On voting intention, the latest Newspoll is no worse for Labor than usual: they trail the Coalition 55-45 on two-party preferred, their primary vote is down a point to 30 per cent, and the Coalition and the Greens are steady on 46 per cent and 11 per cent respectively. However, it seems just about every poll has an added sting in the tail for Julia Gillard these days, and this one finds her recording yet another slump on her personal ratings, which are now at a disastrous 28 per cent approval and 62 per cent disapproval. Tony Abbott by contrast is up four points on approval to 39 per cent, although his disapproval remains steady at a thoroughly unimpressive 52 per cent. Worst of all for Gillard, Abbott now leads her as preferred prime minister for the first time: 40 per cent to 39 per cent, compared with Gillard’s 41-38 lead last time.

The latest weekly Essential Research survey also has the Coalition 55-45 in front, from primary votes of 48 per cent for the Coalition (up one), 32 per cent for Labor (down one) and 11 per cent for the Greens (down one). It too has its own particular sting for Julia Gillard, finding Labor would be leading 53-47 if Kevin Rudd was leader from primary votes of 45 per cent for Labor and 42 per cent for the Coalition. However, it also finds the Coalition would be much further ahead (59-41) under Malcolm Turnbull than Tony Abbott, so it is likely there is a fair bit of mischief-making by partisan respondents going on. Nonetheless, it is hard to overlook the fact that there is an eight-point difference in the results for the two Labor contenders against a four-point difference for the Liberals.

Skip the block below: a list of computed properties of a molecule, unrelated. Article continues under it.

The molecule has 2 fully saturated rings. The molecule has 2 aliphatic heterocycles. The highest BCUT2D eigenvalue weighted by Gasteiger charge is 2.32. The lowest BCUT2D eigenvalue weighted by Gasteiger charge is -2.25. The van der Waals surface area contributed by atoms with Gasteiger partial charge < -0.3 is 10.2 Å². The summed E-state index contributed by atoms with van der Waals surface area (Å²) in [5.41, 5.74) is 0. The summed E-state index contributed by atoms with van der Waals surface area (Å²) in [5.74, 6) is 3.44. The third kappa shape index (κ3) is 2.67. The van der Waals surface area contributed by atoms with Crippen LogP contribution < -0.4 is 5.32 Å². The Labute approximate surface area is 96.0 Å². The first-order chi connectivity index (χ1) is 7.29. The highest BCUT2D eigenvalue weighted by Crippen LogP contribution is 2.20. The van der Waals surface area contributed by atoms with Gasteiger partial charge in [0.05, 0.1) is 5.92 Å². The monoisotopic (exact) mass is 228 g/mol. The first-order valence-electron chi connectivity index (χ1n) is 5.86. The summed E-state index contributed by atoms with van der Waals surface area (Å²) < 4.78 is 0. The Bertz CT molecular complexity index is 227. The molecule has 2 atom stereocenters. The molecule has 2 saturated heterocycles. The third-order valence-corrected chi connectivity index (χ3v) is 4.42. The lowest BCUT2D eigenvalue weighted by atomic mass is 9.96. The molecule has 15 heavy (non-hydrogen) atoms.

UPDATE: Kevin Bonham in comments, responding to the assertion of Dennis Shanahan in The Australian that “only Paul Keating has had a worse personal rating than Gillard’s today”:

Depends how you measure it, but:

• If measured by net satisfaction there have been 18 worse results. One by Howard in 2001, one by Hawke in 1991 and the other sixteen by Keating, but six of Keating’s were before the election that he won. This is also true if measured by disapproval rating.

• If measured by approval rating there have been 19 worse results. One by Hawke and eighteen by Keating with eight of Keating’s before the election that he won.

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Peter Fray
Peter Fray
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